Little She: A Review of Patti's New Memoir
But first, a disclaimer: I adore Patti LuPone's work as an actress and singer. The soundtrack to Evita is amazing, largely because of her incredible vocal performance. Her appearance in Driving Miss Daisy was a highlight in an already overwhelmingly wonderful film, and her appearances in Anything Goes, Les Miserables, and most recently, Gypsy, are legendary, and she was THE reason to watch Life Goes On. But her controversial behavior is also legendary, and while I sympathize with a lot of the struggles she's gone through, as a narrator of her life, she is anything but reliable.
I read the first seventy pages of her life story wishing I had a more trustworthy source to reference, because it seems just a little to rosy and sunwashed in tone to be completely accurate. But according to Patti she was just one of many hard working actors destined for the stage, who succeeded because of the guidance of her mentors, sheer determination, and a belief in herself. And she suffered...a lot. It seems like every instructor at Julliard was gunning for young Patti, and I'd love to hear the story behind that story, or to learn what really went down in her relationship and subsequent break-up with Kevin Kline. But it wasn't to be found here. Intriguing.
The juice begins on Chapter 5 "The Baker's Wife, or Hitler's Road Show" and flows through to the end. So if you make it through to page 73, take heart, because the rest of it is worth the wait. The Baker's Wife is a notorious Broadway flop who's song "Meadowlark" (the only thing worth remembering in an otherwise unrememarkable show) was cut by the producer for a time, as it was considered too long and was believed to slow the show, and Patti will tell you all about it. She'll also tell you how horrible it was to work with Topol, and later, Paul Sorvino. She'll even discuss the vocal issues she struggled with after The Baker's Wife closed and she took on the role of Evita, and the less than enthusiastic reviews she initially received for her performance before going on to win the Tony. She'll discuss the joys of working with David Mamet, and the horrors of working with Andrew Lloyd Webber. (Side note- I believe almost everything she says in these chapters and frankly think she was robbed of a great role and a great opportunity. Glenn Close was a caricature in comparison to what Patti was attempting with the part). Of course, some of her grievances are petty and small in relation to the majority of career struggles, but it's still riveting to read them. Her description of her experience at the 1988 Tony's is priceless..." 'And the 1988 Tony Award goes to...Joanna Gleason for Into The Woods!' I sat there and watched Joanna pick up her award. During her acceptance speech, I felt like I was having a flashback on an acid trip. She looked like the tin man from The Wizard of Oz. What happened? I was supposed to win! It was a bad night for me." Missing from this memoir??? Any mention of the notorious night during Gypsy when she stopped the show to berate an audience member who was taking pictures.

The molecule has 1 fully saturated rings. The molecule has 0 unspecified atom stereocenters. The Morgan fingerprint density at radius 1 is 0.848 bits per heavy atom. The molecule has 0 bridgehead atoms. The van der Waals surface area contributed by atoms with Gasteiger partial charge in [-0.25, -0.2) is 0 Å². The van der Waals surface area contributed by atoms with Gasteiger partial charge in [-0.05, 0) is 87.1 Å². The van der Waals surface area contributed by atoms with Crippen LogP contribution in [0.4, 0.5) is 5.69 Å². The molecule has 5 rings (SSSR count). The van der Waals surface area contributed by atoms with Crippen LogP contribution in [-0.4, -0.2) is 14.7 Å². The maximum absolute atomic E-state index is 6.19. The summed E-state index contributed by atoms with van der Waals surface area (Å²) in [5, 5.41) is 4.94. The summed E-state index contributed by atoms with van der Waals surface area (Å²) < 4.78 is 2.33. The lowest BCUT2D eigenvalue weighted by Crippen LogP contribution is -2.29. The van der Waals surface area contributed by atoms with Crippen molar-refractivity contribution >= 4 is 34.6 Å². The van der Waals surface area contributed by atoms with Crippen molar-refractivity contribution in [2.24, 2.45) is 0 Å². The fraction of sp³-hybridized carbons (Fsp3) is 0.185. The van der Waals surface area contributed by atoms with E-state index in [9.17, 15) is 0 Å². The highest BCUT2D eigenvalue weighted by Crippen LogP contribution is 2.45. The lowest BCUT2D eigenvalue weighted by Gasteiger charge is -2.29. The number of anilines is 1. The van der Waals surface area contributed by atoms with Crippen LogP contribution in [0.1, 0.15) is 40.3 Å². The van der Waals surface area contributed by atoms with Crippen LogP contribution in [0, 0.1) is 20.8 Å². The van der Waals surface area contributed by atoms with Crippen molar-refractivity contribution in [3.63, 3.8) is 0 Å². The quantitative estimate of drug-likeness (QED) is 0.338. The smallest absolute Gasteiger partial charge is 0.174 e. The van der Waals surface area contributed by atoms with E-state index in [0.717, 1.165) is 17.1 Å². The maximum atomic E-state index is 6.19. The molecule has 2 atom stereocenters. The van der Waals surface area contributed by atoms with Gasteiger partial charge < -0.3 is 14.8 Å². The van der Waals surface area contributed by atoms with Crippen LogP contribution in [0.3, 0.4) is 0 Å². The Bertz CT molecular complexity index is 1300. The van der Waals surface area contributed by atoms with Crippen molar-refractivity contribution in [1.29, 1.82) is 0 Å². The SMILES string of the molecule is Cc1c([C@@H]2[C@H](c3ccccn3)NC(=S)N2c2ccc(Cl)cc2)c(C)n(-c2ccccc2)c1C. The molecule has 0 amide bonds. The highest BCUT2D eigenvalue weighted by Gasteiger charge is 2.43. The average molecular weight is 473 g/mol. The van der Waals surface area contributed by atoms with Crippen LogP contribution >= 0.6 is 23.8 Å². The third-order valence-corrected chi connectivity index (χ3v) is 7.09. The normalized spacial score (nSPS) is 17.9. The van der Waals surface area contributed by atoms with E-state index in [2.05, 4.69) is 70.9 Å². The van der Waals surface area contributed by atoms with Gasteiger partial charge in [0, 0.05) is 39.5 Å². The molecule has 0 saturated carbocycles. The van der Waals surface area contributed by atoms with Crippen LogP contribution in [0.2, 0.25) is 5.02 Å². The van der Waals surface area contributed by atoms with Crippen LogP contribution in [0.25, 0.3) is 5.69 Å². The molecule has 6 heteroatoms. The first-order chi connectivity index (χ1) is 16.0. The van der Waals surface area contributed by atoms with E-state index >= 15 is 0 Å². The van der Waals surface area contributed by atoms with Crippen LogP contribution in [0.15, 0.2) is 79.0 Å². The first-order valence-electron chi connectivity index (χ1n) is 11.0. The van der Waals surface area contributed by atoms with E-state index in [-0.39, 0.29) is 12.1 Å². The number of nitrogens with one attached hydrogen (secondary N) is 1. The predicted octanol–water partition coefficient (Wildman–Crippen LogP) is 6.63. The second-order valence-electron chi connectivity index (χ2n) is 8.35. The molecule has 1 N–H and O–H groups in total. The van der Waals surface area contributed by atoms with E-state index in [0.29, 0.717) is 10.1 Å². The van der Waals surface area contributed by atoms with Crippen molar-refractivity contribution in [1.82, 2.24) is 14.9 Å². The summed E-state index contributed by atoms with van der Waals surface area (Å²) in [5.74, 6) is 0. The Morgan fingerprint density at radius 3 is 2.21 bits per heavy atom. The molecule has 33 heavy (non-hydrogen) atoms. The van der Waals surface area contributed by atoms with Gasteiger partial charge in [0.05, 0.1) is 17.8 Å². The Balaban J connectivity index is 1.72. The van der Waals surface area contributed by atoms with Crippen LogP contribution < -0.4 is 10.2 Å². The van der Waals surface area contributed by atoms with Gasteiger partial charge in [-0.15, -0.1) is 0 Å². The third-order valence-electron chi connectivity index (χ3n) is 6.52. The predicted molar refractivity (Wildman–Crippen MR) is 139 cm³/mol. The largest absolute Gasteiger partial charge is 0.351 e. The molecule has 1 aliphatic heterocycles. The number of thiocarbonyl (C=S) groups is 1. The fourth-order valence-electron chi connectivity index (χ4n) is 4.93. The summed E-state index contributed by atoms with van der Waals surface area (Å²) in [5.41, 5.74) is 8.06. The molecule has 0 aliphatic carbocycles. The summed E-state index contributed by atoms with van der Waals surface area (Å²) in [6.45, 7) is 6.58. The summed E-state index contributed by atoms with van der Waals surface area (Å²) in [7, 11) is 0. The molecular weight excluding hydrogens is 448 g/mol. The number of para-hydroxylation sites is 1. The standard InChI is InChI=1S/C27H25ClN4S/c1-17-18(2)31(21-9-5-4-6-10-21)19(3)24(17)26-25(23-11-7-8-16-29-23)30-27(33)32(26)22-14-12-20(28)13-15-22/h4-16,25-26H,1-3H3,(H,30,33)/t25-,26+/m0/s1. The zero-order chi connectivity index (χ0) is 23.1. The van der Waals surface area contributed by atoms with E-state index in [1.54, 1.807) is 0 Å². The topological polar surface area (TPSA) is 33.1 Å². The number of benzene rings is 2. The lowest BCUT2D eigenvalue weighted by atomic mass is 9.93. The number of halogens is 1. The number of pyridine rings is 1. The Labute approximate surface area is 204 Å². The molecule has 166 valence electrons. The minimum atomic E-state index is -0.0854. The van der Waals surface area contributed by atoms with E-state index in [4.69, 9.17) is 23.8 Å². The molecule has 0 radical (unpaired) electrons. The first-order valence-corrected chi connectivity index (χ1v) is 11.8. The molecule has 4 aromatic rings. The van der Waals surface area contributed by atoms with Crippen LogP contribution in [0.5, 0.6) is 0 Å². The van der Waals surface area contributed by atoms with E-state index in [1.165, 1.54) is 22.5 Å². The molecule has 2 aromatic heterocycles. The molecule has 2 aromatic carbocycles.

Over all, it's a satisfying memoir with plenty of backstage dirt that answers a lot of long pondered questions and those who love Patti will be very, very, happy. It's also delusional enough, and vengeful enough, and high toned enough to get it an 8 out of 10 on the Belle Poitrine Scale of Greatness.